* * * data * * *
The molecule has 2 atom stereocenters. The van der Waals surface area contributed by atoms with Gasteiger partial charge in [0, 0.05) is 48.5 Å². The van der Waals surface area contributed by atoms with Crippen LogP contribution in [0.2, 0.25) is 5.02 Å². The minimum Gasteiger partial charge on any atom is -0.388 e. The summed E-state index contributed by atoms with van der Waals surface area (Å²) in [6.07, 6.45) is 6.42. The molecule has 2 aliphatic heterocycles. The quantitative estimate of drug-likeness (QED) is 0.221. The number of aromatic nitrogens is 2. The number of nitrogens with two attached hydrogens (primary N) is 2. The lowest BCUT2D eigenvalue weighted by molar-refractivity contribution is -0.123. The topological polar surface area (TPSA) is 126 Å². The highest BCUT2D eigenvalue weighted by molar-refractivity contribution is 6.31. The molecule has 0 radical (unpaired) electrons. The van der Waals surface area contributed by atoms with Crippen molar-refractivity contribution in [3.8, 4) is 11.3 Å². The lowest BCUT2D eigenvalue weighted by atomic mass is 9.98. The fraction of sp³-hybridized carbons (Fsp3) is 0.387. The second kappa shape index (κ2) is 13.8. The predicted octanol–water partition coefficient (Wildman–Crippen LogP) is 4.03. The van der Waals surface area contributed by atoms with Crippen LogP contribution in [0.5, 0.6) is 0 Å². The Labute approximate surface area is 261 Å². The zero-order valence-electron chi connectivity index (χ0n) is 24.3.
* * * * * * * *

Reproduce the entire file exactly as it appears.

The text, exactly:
The molecule has 2 atom stereocenters. The van der Waals surface area contributed by atoms with Gasteiger partial charge in [0, 0.05) is 48.5 Å². The van der Waals surface area contributed by atoms with Crippen LogP contribution in [0.2, 0.25) is 5.02 Å². The minimum Gasteiger partial charge on any atom is -0.388 e. The summed E-state index contributed by atoms with van der Waals surface area (Å²) in [6.07, 6.45) is 6.42. The molecule has 2 aliphatic heterocycles. The quantitative estimate of drug-likeness (QED) is 0.221. The number of aromatic nitrogens is 2. The number of nitrogens with two attached hydrogens (primary N) is 2. The lowest BCUT2D eigenvalue weighted by molar-refractivity contribution is -0.123. The topological polar surface area (TPSA) is 126 Å². The highest BCUT2D eigenvalue weighted by molar-refractivity contribution is 6.31. The molecule has 0 radical (unpaired) electrons. The van der Waals surface area contributed by atoms with Crippen molar-refractivity contribution in [3.8, 4) is 11.3 Å². The lowest BCUT2D eigenvalue weighted by atomic mass is 9.98. The fraction of sp³-hybridized carbons (Fsp3) is 0.387. The second kappa shape index (κ2) is 13.8. The predicted octanol–water partition coefficient (Wildman–Crippen LogP) is 4.03. The van der Waals surface area contributed by atoms with Crippen LogP contribution in [0.5, 0.6) is 0 Å². The Labute approximate surface area is 261 Å². The zero-order valence-electron chi connectivity index (χ0n) is 24.3.